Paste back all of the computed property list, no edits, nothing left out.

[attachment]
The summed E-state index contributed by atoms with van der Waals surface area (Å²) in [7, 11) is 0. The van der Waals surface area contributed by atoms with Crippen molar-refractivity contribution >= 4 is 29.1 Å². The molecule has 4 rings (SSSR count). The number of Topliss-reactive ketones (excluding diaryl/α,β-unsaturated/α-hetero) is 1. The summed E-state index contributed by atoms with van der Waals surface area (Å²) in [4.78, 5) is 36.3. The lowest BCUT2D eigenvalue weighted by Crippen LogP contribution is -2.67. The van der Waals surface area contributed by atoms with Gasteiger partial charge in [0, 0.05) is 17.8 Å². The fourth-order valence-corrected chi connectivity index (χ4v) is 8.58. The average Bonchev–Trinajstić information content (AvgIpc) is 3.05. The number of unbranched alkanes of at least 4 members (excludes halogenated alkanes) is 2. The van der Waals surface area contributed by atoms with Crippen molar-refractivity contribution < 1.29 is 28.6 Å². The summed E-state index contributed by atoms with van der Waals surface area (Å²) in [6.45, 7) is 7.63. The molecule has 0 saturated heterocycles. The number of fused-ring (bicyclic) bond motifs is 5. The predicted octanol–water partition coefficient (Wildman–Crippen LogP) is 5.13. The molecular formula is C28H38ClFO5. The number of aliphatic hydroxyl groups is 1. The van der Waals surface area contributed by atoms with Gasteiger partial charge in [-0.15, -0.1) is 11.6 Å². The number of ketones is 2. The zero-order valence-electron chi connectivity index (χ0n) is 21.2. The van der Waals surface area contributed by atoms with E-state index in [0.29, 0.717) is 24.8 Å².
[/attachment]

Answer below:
The summed E-state index contributed by atoms with van der Waals surface area (Å²) in [7, 11) is 0. The van der Waals surface area contributed by atoms with Crippen molar-refractivity contribution >= 4 is 29.1 Å². The molecule has 4 rings (SSSR count). The number of Topliss-reactive ketones (excluding diaryl/α,β-unsaturated/α-hetero) is 1. The summed E-state index contributed by atoms with van der Waals surface area (Å²) in [4.78, 5) is 36.3. The lowest BCUT2D eigenvalue weighted by Crippen LogP contribution is -2.67. The van der Waals surface area contributed by atoms with Gasteiger partial charge in [0, 0.05) is 17.8 Å². The fourth-order valence-corrected chi connectivity index (χ4v) is 8.58. The average Bonchev–Trinajstić information content (AvgIpc) is 3.05. The number of unbranched alkanes of at least 4 members (excludes halogenated alkanes) is 2. The van der Waals surface area contributed by atoms with Crippen molar-refractivity contribution < 1.29 is 28.6 Å². The summed E-state index contributed by atoms with van der Waals surface area (Å²) in [6.45, 7) is 7.63. The molecule has 0 saturated heterocycles. The number of fused-ring (bicyclic) bond motifs is 5. The predicted octanol–water partition coefficient (Wildman–Crippen LogP) is 5.13. The molecular formula is C28H38ClFO5. The number of aliphatic hydroxyl groups is 1. The van der Waals surface area contributed by atoms with Gasteiger partial charge in [-0.15, -0.1) is 11.6 Å². The number of ketones is 2. The zero-order valence-electron chi connectivity index (χ0n) is 21.2. The van der Waals surface area contributed by atoms with E-state index in [0.29, 0.717) is 24.8 Å².